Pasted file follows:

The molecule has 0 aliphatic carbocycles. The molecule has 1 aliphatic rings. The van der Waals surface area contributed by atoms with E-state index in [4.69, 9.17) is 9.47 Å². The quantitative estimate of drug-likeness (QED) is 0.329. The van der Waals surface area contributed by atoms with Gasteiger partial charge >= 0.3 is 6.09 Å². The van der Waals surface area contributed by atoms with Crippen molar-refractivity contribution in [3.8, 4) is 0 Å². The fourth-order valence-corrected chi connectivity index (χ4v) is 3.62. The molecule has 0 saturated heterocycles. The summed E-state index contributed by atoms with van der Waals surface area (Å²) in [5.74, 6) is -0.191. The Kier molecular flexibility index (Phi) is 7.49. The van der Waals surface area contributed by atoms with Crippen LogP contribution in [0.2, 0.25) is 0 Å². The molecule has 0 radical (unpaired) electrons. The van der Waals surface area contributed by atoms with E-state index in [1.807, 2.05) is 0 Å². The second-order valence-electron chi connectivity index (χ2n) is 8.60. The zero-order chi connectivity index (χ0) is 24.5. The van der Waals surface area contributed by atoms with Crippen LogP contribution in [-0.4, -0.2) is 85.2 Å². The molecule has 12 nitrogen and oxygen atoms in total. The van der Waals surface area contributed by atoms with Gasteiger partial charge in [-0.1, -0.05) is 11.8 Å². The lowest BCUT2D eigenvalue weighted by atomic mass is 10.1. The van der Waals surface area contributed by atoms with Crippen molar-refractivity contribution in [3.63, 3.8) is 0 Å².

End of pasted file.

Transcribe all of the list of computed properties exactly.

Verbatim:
The molecule has 0 aliphatic carbocycles. The molecule has 1 aliphatic rings. The van der Waals surface area contributed by atoms with E-state index in [4.69, 9.17) is 9.47 Å². The quantitative estimate of drug-likeness (QED) is 0.329. The van der Waals surface area contributed by atoms with Gasteiger partial charge >= 0.3 is 6.09 Å². The van der Waals surface area contributed by atoms with Crippen molar-refractivity contribution in [3.8, 4) is 0 Å². The fourth-order valence-corrected chi connectivity index (χ4v) is 3.62. The molecule has 0 saturated heterocycles. The summed E-state index contributed by atoms with van der Waals surface area (Å²) in [5.74, 6) is -0.191. The Kier molecular flexibility index (Phi) is 7.49. The van der Waals surface area contributed by atoms with Crippen LogP contribution in [0.2, 0.25) is 0 Å². The molecule has 0 radical (unpaired) electrons. The van der Waals surface area contributed by atoms with E-state index in [1.807, 2.05) is 0 Å². The second-order valence-electron chi connectivity index (χ2n) is 8.60. The zero-order chi connectivity index (χ0) is 24.5. The van der Waals surface area contributed by atoms with Crippen LogP contribution in [-0.4, -0.2) is 85.2 Å². The molecule has 12 nitrogen and oxygen atoms in total. The van der Waals surface area contributed by atoms with Gasteiger partial charge in [-0.1, -0.05) is 11.8 Å². The lowest BCUT2D eigenvalue weighted by atomic mass is 10.1. The van der Waals surface area contributed by atoms with Crippen molar-refractivity contribution in [3.63, 3.8) is 0 Å².